Missing Hatchlings of the Rentier Firm

Investment is the foundation for future economic growth under capitalism, but public company investment isn’t what it used to be. This is measurable. US public companies have, in aggregate, reduced their level of investment since 1985 by about 10% [1], while increasing cash disbursements to shareholders. That’s roughly USD $100 billion per year.

Where did 10% of the US jetpack future fund money go? Was the shareholder revolution simply an excuse to give up innovation and use public companies as cash machines for shareholders? Was it linked, as JW Mason and others argue, to institutional and ideological changes promoting a more short-term outlook, such as the theory that a firm’s purpose is to maximize shareholder value? Or did the money get reinvested in private firms, in world-changing tech startups and failing legacy companies rebuilt with private equity tough love?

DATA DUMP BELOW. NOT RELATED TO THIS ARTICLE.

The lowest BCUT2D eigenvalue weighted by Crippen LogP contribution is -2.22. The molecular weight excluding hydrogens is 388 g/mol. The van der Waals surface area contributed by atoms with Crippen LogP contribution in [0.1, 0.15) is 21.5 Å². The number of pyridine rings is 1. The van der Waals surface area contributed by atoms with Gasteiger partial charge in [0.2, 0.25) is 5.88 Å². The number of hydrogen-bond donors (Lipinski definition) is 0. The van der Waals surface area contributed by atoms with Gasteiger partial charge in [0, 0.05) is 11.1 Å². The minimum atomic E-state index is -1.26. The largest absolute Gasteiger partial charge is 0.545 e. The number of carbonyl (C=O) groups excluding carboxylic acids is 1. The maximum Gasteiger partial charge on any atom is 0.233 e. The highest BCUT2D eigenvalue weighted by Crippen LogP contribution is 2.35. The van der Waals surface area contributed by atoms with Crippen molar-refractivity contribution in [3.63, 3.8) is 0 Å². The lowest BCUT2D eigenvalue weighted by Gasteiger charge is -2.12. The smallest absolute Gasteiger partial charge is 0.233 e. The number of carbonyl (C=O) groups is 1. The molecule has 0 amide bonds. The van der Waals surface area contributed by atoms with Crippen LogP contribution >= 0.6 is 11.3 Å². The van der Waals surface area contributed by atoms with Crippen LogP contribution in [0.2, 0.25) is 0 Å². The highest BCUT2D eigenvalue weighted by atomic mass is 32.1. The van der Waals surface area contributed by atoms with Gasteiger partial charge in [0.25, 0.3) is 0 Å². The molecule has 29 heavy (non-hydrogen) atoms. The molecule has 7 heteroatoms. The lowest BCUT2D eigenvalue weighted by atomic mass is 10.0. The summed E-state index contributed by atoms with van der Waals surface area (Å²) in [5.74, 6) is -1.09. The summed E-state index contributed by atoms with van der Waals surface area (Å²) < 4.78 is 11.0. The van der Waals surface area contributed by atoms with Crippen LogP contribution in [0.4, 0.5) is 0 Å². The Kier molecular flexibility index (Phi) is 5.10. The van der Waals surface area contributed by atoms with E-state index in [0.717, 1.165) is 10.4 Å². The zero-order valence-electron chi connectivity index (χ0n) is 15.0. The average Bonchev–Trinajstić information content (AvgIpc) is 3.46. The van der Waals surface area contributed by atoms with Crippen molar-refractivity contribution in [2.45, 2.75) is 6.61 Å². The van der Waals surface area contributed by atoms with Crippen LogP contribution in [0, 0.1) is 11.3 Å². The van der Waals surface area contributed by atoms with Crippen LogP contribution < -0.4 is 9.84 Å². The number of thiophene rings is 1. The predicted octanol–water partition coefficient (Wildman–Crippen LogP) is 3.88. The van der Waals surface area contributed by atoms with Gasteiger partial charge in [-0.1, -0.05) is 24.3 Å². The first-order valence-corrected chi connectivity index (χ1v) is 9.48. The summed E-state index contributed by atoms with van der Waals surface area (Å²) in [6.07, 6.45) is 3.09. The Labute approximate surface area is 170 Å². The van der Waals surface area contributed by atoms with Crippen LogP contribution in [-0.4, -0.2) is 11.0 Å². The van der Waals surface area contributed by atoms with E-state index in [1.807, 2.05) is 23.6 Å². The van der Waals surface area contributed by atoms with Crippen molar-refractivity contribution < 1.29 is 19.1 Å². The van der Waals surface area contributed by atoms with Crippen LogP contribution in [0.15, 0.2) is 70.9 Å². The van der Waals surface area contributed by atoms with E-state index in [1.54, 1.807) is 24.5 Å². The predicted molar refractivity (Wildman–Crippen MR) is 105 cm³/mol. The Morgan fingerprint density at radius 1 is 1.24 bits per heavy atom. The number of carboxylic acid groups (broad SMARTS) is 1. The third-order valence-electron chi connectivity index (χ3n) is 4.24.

On the specific question of whether the money taken out of public companies went into private investment, a decent estimate, explained below, is that at most half went to venture capital, and the rest went on the economic investment equivalent of beer and hookers. (Or perhaps painkillers and football tickets. But not cancer research and bridges.)

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